Cu(II)ATSM is being developed for treatment of amyotrophic lateral sclerosis (“ALS”), also known as motor neuron disease (“MND”), and Parkinson’s disease.  An overview of the research that has been performed to date, the rationale for why Cu(II)ATSM may be an effective treatment, and development status are summarized briefly below.

A brief history of the research

Cu(II)ATSM was initially developed in Japan as an imaging agent for hypoxic tissues, based on finding that Cu(II)ATSM selectively delivers copper (“Cu”) to hypoxic tissues but not normal tissues.  In 2005, Kevin Barnham, Paul Donnelly and Anthony White at the University of Melbourne began discussing the potential of Cu(II)ATSM to treat neurodegenerative diseases such as ALS/MND and Parkinson’s disease.  Subsequently, they showed that Cu(II)ATSM selectively releases copper (“Cu”) in cells with damaged mitochondrial electron transport chains, which are characteristic of many neurodegenerative diseases, including ALS/MND, Parkinson’s disease, Huntington’s disease, and Alzheimer’s disease. They also showed that Cu(II)ATSM eliminates peroxynitrite, a chemical that inhibits components of the mitochondrial electron transport chain.

Cu(II)ATSM in models of ALS/MND:  In 2008, researchers led by Peter Crouch at the University of Melbourne initiated studies of Cu(II)ATSM in animal models of ALS/MND associated with a mutated form of SOD1. [Although only about 10% of ALS/MND cases are associated with SOD1 mutations, the SOD1 animal models are commonly used to assess potential treatments for ALS/MND as they replicate many of the clinical features of ALS/MND in humans.] In a series of publications starting in 2010, they showed that Cu(II)ATSM treatment was associated with significant improvements in locomotor function and survival in four different models of SOD1-associated ALS/MND.  Notably, in the SOD1 model of ALS/MND, Cu(II)ATSM was more effective than riluzole, the only approved treatment for ALS/MND. Independent studies from researchers in the USA and Europe confirmed the findings from Australia.

Unfortunately, there is no animal model for sporadic ALS/MND. However, in 2015 researchers led by Peter Crouch published their findings of similar alterations in copper homeostasis in spinal cord from animal models of SOD1-associated ALS/MND and in (post-mortem) spinal cord from humans with sporadic ALS/MND. No alterations in copper homeostasis were found in the spinal cords from humans without ALS/MND. These results suggest that using Cu(II)ATSM to therapeutically modulate copper bioavailability in humans with sporadic ALS/MND may attenuate disease symptoms and prolong survival, as was observed with Cu(II)ATSM treatment in animal models of SOD1-associated ALS/MND.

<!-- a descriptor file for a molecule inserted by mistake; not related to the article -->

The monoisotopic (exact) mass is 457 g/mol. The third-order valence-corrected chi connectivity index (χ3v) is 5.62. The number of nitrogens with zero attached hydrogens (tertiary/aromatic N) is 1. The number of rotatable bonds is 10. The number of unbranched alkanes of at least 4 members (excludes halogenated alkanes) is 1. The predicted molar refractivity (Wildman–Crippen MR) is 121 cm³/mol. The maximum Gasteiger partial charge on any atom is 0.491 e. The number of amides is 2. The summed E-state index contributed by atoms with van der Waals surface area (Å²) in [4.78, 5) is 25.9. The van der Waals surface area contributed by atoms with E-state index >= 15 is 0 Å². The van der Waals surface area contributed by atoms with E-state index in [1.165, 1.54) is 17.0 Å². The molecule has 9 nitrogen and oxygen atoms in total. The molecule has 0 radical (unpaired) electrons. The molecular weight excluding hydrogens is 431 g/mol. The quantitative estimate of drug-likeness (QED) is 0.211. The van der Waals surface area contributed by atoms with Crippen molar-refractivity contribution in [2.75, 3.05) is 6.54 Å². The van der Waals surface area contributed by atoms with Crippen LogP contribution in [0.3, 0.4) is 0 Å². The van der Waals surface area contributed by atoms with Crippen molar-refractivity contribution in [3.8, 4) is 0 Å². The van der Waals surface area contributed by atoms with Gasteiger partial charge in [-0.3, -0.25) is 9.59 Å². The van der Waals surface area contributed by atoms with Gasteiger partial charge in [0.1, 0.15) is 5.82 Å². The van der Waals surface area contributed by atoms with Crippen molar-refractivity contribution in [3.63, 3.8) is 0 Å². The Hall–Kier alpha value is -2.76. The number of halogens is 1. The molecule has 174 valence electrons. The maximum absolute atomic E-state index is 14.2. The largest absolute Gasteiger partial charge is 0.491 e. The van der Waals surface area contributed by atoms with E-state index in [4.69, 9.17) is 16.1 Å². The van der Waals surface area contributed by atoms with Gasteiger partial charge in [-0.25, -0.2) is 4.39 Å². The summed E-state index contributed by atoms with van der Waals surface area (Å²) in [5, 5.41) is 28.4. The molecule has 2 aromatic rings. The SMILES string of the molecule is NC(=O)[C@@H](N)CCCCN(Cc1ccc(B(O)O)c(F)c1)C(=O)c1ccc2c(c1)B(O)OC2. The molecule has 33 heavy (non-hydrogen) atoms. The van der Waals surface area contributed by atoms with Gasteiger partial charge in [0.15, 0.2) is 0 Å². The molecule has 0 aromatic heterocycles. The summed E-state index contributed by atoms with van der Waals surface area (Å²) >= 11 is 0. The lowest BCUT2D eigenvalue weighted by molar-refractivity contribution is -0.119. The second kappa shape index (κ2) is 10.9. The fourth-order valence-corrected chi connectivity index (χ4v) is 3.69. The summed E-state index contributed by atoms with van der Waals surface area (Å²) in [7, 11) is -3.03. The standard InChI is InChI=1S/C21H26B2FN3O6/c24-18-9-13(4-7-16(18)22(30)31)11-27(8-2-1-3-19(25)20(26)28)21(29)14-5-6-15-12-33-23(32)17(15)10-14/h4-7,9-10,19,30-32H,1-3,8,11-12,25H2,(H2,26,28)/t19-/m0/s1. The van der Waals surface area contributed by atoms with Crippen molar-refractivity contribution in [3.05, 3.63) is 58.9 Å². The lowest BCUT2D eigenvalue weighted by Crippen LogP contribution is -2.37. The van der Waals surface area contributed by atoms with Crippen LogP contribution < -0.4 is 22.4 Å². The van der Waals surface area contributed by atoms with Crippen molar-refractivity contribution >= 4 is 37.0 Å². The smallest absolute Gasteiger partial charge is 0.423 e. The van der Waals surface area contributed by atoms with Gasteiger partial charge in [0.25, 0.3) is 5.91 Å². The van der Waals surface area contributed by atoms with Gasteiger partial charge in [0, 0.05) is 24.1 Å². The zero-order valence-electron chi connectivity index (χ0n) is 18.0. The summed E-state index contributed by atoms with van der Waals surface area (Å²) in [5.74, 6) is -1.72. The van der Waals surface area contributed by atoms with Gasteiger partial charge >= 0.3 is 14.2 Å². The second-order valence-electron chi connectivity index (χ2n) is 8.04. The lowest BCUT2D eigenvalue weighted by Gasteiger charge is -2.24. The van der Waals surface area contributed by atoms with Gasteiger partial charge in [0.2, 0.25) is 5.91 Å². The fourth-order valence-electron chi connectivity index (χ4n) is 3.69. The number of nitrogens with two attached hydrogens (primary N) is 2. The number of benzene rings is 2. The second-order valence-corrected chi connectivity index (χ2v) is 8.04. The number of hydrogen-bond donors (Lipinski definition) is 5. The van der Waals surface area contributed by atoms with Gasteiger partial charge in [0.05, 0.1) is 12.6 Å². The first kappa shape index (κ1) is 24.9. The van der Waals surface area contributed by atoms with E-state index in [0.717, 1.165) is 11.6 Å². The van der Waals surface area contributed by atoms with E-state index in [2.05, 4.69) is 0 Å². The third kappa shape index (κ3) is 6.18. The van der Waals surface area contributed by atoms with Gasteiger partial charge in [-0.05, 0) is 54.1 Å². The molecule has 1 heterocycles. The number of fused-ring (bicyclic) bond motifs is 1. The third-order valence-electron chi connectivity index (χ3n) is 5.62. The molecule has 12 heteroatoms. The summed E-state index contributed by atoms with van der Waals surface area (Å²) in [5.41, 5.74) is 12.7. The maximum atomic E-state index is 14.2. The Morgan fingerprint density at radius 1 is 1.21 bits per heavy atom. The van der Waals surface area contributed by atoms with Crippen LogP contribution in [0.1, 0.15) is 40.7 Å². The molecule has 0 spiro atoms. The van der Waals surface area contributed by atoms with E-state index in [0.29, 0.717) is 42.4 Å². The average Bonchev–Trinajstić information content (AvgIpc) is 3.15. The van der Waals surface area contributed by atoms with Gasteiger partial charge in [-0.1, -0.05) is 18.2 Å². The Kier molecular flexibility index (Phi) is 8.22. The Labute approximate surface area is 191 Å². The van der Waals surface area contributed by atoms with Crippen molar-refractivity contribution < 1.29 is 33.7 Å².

Cu(II)ATSM in models of Parkinson’s disease: Parkinson’s disease is a neurodegenerative disease that is defined by the presence of Lewy bodies, which primarily consist of aggregated a-synuclein, and is accompanied by the loss of monoaminergic neurons, most prominently dopamine-producing neurons within the substantia nigra.  In 2010, researchers led by Kevin Barnham at the University of Melbourne initiated studies of Cu(II)ATSM in four different animal models of Parkinson’s disease.  In a series of publications starting in 2012, they showed that oral administration of Cu(II)ATSM after the onset of toxin-mediated cell death resulted in significant improvements in motor coordination, dopamine metabolism and cognition, reduced levels of a-synuclein dimer, and neuroregeneration (increased number of nigral neurons).  Independent studies from researchers in Japan, USA and Europe confirmed the findings from Australia.

Moving from the laboratory into the clinic

Since licensing commercial rights to Cu(II)ATSM, CMD has developed a formulation of Cu(II)ATSM with improved aqueous solubility and improved oral bioavailability in animals; developed processes for large scale manufacturing of clinical supplies of the Cu(II)ATSM formulation in compliance with Good Manufacturing Practices (“GMP”); completed repeated oral dose toxicology studies in rodents and non-rodents to define target organ toxicities and the starting dose for clinical trials; and completed a panel of tests to show that Cu(II)ATSM has no genotoxic potential at surpa-therapeutic doses.  CMD has announced plans to initiate a dose-finding study of Cu(II)ATSM in patients with ALS/MND in Australia.  Once the trial has been approved by regulatory authorities, details will be posted on www.clinicaltrials.gov.

 

 

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